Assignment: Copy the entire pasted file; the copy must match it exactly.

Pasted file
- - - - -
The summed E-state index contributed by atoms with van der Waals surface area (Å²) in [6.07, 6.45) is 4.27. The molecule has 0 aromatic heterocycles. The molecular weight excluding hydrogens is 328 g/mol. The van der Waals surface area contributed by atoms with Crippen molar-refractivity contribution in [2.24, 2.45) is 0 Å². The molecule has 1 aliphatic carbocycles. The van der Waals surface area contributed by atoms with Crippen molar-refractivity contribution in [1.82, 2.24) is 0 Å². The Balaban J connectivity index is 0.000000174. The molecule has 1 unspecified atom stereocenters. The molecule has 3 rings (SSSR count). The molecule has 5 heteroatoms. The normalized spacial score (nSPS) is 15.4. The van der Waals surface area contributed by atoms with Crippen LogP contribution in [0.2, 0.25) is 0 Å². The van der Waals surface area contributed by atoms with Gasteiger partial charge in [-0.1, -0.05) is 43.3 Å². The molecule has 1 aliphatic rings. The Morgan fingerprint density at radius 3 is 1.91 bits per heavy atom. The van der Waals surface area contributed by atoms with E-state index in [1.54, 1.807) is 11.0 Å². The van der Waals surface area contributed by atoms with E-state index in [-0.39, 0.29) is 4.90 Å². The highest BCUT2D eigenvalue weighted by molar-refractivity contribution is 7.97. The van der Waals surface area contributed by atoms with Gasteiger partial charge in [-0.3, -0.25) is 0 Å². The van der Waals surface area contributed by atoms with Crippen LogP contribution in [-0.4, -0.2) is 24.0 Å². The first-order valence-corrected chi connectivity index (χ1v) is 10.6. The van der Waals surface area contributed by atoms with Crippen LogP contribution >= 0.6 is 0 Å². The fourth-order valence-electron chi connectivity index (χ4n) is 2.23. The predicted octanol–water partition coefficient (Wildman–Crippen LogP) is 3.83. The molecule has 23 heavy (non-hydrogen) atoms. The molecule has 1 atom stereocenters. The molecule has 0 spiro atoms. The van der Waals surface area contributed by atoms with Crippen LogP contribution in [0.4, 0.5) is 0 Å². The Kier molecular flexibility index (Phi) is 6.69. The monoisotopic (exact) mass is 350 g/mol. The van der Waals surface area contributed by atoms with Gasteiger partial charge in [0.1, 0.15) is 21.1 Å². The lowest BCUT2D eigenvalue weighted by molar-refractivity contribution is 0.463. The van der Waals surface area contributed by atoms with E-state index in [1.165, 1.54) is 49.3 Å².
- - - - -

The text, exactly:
The summed E-state index contributed by atoms with van der Waals surface area (Å²) in [6.07, 6.45) is 4.27. The molecule has 0 aromatic heterocycles. The molecular weight excluding hydrogens is 328 g/mol. The van der Waals surface area contributed by atoms with Crippen molar-refractivity contribution in [2.24, 2.45) is 0 Å². The molecule has 1 aliphatic carbocycles. The van der Waals surface area contributed by atoms with Crippen molar-refractivity contribution in [1.82, 2.24) is 0 Å². The Balaban J connectivity index is 0.000000174. The molecule has 1 unspecified atom stereocenters. The molecule has 3 rings (SSSR count). The molecule has 5 heteroatoms. The normalized spacial score (nSPS) is 15.4. The van der Waals surface area contributed by atoms with Crippen LogP contribution in [0.2, 0.25) is 0 Å². The van der Waals surface area contributed by atoms with Gasteiger partial charge in [-0.1, -0.05) is 43.3 Å². The molecule has 1 aliphatic rings. The Morgan fingerprint density at radius 3 is 1.91 bits per heavy atom. The van der Waals surface area contributed by atoms with E-state index in [1.54, 1.807) is 11.0 Å². The van der Waals surface area contributed by atoms with E-state index in [-0.39, 0.29) is 4.90 Å². The highest BCUT2D eigenvalue weighted by molar-refractivity contribution is 7.97. The van der Waals surface area contributed by atoms with Gasteiger partial charge in [-0.3, -0.25) is 0 Å². The van der Waals surface area contributed by atoms with Crippen LogP contribution in [-0.4, -0.2) is 24.0 Å². The first-order valence-corrected chi connectivity index (χ1v) is 10.6. The van der Waals surface area contributed by atoms with Crippen LogP contribution >= 0.6 is 0 Å². The fourth-order valence-electron chi connectivity index (χ4n) is 2.23. The predicted octanol–water partition coefficient (Wildman–Crippen LogP) is 3.83. The molecule has 23 heavy (non-hydrogen) atoms. The molecule has 1 atom stereocenters. The molecule has 0 spiro atoms. The van der Waals surface area contributed by atoms with Crippen LogP contribution in [0.4, 0.5) is 0 Å². The Kier molecular flexibility index (Phi) is 6.69. The monoisotopic (exact) mass is 350 g/mol. The van der Waals surface area contributed by atoms with Gasteiger partial charge in [0.1, 0.15) is 21.1 Å². The lowest BCUT2D eigenvalue weighted by molar-refractivity contribution is 0.463. The van der Waals surface area contributed by atoms with E-state index in [1.165, 1.54) is 49.3 Å².